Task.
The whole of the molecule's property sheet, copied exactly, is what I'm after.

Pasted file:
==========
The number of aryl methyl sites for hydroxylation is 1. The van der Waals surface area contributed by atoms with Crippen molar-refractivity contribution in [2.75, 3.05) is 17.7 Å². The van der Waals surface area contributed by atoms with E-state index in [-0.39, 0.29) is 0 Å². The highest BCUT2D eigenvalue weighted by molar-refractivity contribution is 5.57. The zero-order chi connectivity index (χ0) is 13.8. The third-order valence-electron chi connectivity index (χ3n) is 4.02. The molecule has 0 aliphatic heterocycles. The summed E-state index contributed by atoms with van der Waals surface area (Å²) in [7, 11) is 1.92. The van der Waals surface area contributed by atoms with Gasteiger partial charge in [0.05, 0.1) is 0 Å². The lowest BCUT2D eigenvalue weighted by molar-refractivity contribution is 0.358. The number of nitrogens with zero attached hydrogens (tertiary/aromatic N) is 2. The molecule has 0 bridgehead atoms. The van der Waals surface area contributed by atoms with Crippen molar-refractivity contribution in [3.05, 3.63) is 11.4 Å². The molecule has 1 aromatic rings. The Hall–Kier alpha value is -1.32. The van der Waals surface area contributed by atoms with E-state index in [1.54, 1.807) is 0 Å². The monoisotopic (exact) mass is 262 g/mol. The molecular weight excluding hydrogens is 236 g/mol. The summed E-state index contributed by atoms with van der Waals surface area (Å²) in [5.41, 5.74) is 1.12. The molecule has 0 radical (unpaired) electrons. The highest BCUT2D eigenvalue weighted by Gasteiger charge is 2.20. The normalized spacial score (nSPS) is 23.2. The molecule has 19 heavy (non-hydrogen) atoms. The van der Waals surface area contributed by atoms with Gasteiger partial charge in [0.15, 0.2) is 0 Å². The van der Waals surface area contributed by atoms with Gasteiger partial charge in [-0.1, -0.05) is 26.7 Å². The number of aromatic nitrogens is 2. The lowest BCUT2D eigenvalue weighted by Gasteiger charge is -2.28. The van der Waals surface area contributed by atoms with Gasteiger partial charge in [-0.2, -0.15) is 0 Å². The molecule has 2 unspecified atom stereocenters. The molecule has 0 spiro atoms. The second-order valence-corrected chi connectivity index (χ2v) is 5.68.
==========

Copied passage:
The number of aryl methyl sites for hydroxylation is 1. The van der Waals surface area contributed by atoms with Crippen molar-refractivity contribution in [2.75, 3.05) is 17.7 Å². The van der Waals surface area contributed by atoms with E-state index in [-0.39, 0.29) is 0 Å². The highest BCUT2D eigenvalue weighted by molar-refractivity contribution is 5.57. The zero-order chi connectivity index (χ0) is 13.8. The third-order valence-electron chi connectivity index (χ3n) is 4.02. The molecule has 0 aliphatic heterocycles. The summed E-state index contributed by atoms with van der Waals surface area (Å²) in [7, 11) is 1.92. The van der Waals surface area contributed by atoms with Gasteiger partial charge in [0.05, 0.1) is 0 Å². The lowest BCUT2D eigenvalue weighted by molar-refractivity contribution is 0.358. The number of nitrogens with zero attached hydrogens (tertiary/aromatic N) is 2. The molecule has 0 bridgehead atoms. The van der Waals surface area contributed by atoms with Crippen molar-refractivity contribution in [3.05, 3.63) is 11.4 Å². The molecule has 1 aromatic rings. The Hall–Kier alpha value is -1.32. The van der Waals surface area contributed by atoms with E-state index in [1.54, 1.807) is 0 Å². The monoisotopic (exact) mass is 262 g/mol. The molecular weight excluding hydrogens is 236 g/mol. The summed E-state index contributed by atoms with van der Waals surface area (Å²) in [5.41, 5.74) is 1.12. The molecule has 0 radical (unpaired) electrons. The highest BCUT2D eigenvalue weighted by Gasteiger charge is 2.20. The normalized spacial score (nSPS) is 23.2. The molecule has 19 heavy (non-hydrogen) atoms. The van der Waals surface area contributed by atoms with Gasteiger partial charge in [0.15, 0.2) is 0 Å². The van der Waals surface area contributed by atoms with Gasteiger partial charge in [-0.1, -0.05) is 26.7 Å². The number of aromatic nitrogens is 2. The lowest BCUT2D eigenvalue weighted by Gasteiger charge is -2.28. The van der Waals surface area contributed by atoms with Gasteiger partial charge in [-0.2, -0.15) is 0 Å². The molecule has 2 unspecified atom stereocenters. The molecule has 0 spiro atoms. The second-order valence-corrected chi connectivity index (χ2v) is 5.68.